Perhaps you aren’t aware of fuckboys. Perhaps you haven’t even heard the term. Luckily for the uninitiated, Facepalm Theatre have come to the Edinburgh Fringe complete with snapbacks and swear words to teach us about this wonderfully millennial condition. Most of us have met a fuckboy at one time or another, and exploring their existence has proved fertile ground for a lively comedy piece.
fertile ground for a lively comedy piece
Facepalm Theatre swagger through the hour of F*ckboys For Freedom with all the abandon and banter of their central character, a young man who, in an attempt to gain approval from peers and in pursuit of the opposite sex, becomes a ‘fuckboy’. We follow his ludicrous experiences with the gym, drugs, alcohol, sex, and even Kanye West as he becomes increasingly shallow and selfish. After a tragedy spoils his fun, he starts on the road to redemption.
The humour of this show lies in large part in the slapdash form it takes. Relentlessly self-aware, it repeatedly finds humour in highlighting purposefully clumsy theatrical conventions. For instance, multiple, deliberately two-dimensional characters named “Generic”, designed only to further the plot, feature heavily. One of these discusses the alarming concept that when he leaves the stage he will disappear or die, his role fulfilled. This sort of humour helps to maintain an intimate atmosphere, with the audience complicit in the deconstruction of normal theatrical rules. This approach paid dividends, with many chuckles directed at Max Reid, who played role after role with various cod accents and manic expressions.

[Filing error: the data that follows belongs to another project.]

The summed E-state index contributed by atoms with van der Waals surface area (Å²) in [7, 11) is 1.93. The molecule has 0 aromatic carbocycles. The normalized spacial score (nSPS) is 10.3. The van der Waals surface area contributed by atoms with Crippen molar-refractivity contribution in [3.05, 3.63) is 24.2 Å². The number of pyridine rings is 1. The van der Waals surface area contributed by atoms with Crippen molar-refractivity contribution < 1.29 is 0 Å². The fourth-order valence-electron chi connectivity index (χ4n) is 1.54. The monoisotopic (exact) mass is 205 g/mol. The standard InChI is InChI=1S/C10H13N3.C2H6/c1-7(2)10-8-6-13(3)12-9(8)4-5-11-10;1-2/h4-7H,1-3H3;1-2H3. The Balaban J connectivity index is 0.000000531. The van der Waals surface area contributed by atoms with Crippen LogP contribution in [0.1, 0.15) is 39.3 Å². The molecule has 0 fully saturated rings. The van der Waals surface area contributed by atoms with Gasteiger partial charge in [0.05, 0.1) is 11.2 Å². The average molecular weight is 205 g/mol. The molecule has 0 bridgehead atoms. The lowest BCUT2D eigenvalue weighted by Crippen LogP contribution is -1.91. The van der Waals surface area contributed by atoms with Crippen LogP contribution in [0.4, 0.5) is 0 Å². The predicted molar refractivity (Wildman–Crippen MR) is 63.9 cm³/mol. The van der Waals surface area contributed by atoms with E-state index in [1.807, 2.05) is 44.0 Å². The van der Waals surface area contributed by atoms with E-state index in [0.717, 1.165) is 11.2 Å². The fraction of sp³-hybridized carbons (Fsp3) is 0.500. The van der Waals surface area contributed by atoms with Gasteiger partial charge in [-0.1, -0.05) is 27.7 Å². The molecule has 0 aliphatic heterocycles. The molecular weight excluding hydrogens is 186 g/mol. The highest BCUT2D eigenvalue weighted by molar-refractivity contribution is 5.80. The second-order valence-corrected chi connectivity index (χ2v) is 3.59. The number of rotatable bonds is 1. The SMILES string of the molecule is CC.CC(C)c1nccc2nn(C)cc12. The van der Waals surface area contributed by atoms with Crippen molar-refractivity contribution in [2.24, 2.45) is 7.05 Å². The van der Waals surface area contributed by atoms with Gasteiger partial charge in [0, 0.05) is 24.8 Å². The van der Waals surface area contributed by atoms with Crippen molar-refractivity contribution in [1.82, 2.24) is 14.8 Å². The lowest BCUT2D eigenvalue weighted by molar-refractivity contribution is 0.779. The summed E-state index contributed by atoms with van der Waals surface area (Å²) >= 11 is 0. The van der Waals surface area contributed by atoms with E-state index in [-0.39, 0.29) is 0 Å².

The downside of this humour lies in its overall effect of the piece. Billed as a blend of satire and politics, the show attempts to make a serious comment about rape culture, but is either unwilling or unable to stop the banter long enough to do so. The audience participation is clever, tricking an audience into complicity with rape culture and the objectification of women, but by then the characters have been rendered so deliberately two-dimensional that we simply waited for the next joke and laughed it off. It’s hard not to feel like F*ckboys for Freedom is an opportunity missed, so close to exploring what really creates this inclination among young men to routinely mistreat women. It’s a truly funny piece of theatre, and seems comfortable to remain within that zone.